Provence & the French Riviera: Recommended Books and Movies

By Rick Steves and Steve Smith

To learn more about France past and present, and specifically Provence and the French Riviera, check out a few of these books and films. (And see our similar lists for elsewhere in Europe.)

Books: Nonfiction

  • A to Z of French Food, a French to English Dictionary of Culinary Terms (G. de Temmerman, 1995). This is the most complete (and priciest) menu reader around — and it's beloved by foodies.
  • At Home in France (Ann Barry, 1996). An American author describes her visits to her country house.
  • The Course of French History (Pierre Goubert, 1988). Goubert provides a basic summary of French history.
  • A Distant Mirror (Barbara Tuchman, 1987). Respected historian Barbara Tuchman paints a portrait of 14th-century France.
  • French or Foe? (Polly Platt, 1994). This best seller, along with its follow-up, Savoir-Flair!, is an essential aid for interacting with the French and navigating the intricacies of their culture.
  • A Goose in Toulouse and other Culinary Adventures in France (Mort Rosenblum, 2000). This series of essays provides keen insights on rural France through its focus on cuisine.
  • La Seduction: How the French Play the Game of Life (Elaine Sciolino, 2011). Sciolino, former Paris bureau chief of the New York Times, gives travelers a fun, insightful, and tantalizing peek into how seduction is used in all aspects of French life — from small villages to the halls of national government.
  • Portraits of France (Robert Daley, 1991). Part memoir, part travelogue, this is a charming reminiscence of the writer's lifelong relationship with France, including marrying a French girl on his first trip there.
  • Postcards from France (Megan McNeill Libby, 1997). This perceptive account tells the adventures of an American exchange student adjusting to life in France.
  • The Road from the Past: Traveling Through History in France (Ina Caro, 1994). Caro's enjoyable travel essays take you on a chronological journey through France's historical sights.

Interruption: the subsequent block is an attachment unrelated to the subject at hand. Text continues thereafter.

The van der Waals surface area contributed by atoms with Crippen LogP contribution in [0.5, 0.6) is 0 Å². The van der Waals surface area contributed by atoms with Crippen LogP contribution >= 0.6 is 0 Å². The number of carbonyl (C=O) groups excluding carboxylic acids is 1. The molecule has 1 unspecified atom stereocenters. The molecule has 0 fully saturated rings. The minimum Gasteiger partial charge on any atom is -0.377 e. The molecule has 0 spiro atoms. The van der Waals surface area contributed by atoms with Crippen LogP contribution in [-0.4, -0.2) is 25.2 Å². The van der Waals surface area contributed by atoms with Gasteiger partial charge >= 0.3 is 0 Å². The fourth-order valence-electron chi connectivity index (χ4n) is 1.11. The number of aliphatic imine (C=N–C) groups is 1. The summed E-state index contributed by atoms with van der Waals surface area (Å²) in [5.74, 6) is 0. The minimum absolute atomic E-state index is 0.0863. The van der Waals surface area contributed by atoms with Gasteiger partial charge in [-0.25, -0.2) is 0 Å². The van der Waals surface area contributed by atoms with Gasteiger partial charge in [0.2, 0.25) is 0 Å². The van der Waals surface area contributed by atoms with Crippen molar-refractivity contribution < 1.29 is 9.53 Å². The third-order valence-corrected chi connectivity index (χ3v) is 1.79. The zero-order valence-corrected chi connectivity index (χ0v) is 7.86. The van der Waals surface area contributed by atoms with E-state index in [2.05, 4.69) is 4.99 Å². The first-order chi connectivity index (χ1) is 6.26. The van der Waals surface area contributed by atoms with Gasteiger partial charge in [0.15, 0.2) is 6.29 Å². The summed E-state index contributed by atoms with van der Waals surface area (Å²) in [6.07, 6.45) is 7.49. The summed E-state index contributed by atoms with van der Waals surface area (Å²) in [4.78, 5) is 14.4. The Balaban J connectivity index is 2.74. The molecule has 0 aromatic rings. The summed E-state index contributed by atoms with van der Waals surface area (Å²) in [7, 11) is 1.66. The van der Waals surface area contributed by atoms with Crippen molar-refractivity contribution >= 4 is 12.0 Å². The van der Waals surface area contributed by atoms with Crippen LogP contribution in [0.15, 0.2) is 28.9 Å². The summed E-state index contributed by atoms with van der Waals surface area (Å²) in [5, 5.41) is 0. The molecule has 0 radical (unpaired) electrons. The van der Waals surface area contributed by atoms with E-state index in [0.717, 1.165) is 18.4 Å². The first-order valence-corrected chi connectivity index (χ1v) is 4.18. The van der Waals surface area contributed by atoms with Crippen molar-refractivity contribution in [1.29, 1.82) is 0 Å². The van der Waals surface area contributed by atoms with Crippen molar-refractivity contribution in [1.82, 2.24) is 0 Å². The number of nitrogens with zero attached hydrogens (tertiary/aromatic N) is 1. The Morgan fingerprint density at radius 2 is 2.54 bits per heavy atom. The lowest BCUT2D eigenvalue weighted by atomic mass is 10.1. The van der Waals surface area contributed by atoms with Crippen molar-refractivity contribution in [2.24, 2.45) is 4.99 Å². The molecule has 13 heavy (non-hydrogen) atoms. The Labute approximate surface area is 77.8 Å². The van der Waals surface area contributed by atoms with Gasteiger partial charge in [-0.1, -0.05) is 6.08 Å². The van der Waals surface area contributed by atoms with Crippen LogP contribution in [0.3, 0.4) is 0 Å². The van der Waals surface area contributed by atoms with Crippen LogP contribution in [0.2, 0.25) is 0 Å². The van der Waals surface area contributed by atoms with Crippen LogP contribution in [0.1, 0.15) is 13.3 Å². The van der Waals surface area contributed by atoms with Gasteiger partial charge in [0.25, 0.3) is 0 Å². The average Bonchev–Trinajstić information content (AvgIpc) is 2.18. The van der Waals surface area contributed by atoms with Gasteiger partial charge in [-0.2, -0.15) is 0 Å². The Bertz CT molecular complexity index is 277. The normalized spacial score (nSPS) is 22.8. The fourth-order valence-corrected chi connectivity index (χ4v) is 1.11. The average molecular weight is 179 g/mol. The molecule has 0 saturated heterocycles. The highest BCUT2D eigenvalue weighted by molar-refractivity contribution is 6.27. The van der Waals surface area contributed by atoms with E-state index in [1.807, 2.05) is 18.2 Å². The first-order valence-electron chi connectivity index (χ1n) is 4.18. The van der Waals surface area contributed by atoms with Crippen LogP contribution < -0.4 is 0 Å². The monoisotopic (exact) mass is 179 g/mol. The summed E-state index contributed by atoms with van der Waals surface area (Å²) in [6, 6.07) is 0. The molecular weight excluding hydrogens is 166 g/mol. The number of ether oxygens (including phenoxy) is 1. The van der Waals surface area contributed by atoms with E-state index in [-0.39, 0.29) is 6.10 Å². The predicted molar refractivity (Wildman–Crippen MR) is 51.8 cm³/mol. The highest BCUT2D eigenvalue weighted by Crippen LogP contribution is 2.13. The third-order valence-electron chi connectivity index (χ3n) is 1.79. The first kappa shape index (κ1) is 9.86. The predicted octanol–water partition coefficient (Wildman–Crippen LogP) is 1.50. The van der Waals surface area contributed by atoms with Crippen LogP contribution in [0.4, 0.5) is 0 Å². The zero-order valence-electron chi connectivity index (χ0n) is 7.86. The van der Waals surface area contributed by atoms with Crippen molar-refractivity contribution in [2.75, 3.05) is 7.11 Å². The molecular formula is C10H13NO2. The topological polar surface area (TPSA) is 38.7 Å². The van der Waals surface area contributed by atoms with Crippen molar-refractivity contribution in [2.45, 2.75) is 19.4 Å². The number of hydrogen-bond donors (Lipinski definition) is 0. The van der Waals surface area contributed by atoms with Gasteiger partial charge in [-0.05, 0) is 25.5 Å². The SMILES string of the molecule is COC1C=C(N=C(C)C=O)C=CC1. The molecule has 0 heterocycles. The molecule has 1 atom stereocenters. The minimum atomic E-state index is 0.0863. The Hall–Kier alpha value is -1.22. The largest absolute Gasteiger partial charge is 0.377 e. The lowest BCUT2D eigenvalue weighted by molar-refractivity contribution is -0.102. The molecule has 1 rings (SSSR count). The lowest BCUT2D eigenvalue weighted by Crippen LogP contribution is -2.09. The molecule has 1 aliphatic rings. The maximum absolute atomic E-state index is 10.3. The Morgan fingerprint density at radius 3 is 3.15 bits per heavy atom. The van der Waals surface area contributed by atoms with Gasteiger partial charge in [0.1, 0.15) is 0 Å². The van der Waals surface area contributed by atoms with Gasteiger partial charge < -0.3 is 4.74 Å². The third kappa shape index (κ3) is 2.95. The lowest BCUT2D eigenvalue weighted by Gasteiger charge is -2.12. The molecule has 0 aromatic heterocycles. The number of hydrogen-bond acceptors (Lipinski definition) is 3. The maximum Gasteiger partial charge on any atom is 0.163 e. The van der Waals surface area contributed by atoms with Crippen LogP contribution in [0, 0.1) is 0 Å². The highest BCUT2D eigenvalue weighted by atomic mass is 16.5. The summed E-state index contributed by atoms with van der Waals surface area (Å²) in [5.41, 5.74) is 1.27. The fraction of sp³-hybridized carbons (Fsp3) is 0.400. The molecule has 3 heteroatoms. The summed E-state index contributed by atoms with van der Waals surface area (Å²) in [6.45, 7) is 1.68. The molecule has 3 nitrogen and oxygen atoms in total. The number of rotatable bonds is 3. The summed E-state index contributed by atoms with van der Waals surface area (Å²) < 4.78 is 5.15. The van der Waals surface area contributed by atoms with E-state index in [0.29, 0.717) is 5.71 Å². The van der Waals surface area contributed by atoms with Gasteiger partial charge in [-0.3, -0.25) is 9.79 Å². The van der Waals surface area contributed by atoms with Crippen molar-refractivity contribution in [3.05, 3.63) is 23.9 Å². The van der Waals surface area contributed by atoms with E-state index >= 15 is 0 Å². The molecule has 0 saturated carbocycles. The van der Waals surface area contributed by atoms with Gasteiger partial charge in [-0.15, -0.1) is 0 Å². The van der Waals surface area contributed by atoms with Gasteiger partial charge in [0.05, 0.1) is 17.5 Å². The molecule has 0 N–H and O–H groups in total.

• Sixty Million Frenchmen Can't Be Wrong (Jean-Benoit Nadeau and Julie Barlow, 2003). This is a must-read for anyone serious about understanding French culture, contemporary politics, and what makes the French tick.
  • Travelers Tales: Paris and Travelers' Tales: France (edited by James O'Reilly, Larry Habegger, and Sean O'Reilly, 2002). Notable writers explore Parisian and French culture.
  • Two Towns in Provence (M. F. K. Fisher, 1964). Aix-en-Provence and Marseille are the subjects of these two stories by the celebrated American food writer. She also writes about her life in France in Long Ago in France: The Years in Dijon (1929).
  • A Year in Provence and Toujours Provence (Peter Mayle, 1989/1991). Mayle's memoirs include humorous anecdotes about restoring and living in a 200-year-old farmhouse in a remote area of the Lubéron.
  • The Yellow House: Van Gogh, Gauguin, and Nine Turbulent Weeks in Arles (Martin Gayford, 2006). This historical account vividly chronicles Van Gogh and Gauguin's tumultuous stay in Arles.

Books: Fiction

  • The Fly-Truffler (Gustaf Sobin, 1999). After the death of his young wife, a Provençal man stays in touch with her spirit through intimate dream visions.
  • Hotel Pastis (Peter Mayle, 1993). Mayle, whose nonfiction books are recommended earlier, also writes fiction set in Provence, including this book and A Good Year.
  • Joy of Man's Desiring (Jean Giono, 1935). Giano captures the charm of rural France. (The author also wrote the Johnny Appleseed eco-fable set in Provence, The Man Who Planted Trees.)


  • The Chorus (2004). Filled with angelic choir music, this touching film tells the story of a schoolteacher and the boys he brings together.
  • Cyrano de Bergerac (1990). A homely, romantic poet woos his love with the help of another, better-looking man (look for scenes filmed at the Abbaye de Fontenay).
  • Dirty Rotten Scoundrels (1988). Steve Martin and Michael Caine star in this hilarious flick, filmed in and around Villefranche-sur-Mer.
  • French Kiss (1995). This romantic comedy includes scenes in the French countryside and Cannes, as well as Paris.
  • A Good Year (2006). This British-American romantic comedy, starring Russell Crowe and Marion Cotillard, is loosely based on the novel by Peter Mayle and filmed at a Luberon winery recommended in this book.
  • The Horseman on the Roof (1995). The beautiful Juliette Binoche seeks her missing husband in this romance-drama set in 1830's southern France.
  • Jean de Florette (1986). This marvelous tale of greed and intolerance follows a hunchback as he fights for the property he inherited in rural France. Its sequel, Manon of the Spring (1986), continues with his daughter's story.
  • My Father's Glory and My Mother's Castle (1991). These companion films, based on the memoirs of writer/filmmaker Marcel Pagnol, show his early life in Provence.
  • The Return of Martin Guerre (1982). A man returns to his village in southwestern France from the Hundred Years' War — but is he really who he claims to be?
  • Ronin (1998). Robert De Niro stars in this crime caper, which includes a car chase through Paris and scenes filmed in Nice, Villefranche-sur-Mer, and Arles.
  • To Catch a Thief (1955). Alfred Hitchcock's thriller showcases both the French Riviera and crackling performances by Grace Kelly and Cary Grant.

Steve Smith is the co-author of the Rick Steves Provence & the French Riviera guidebook.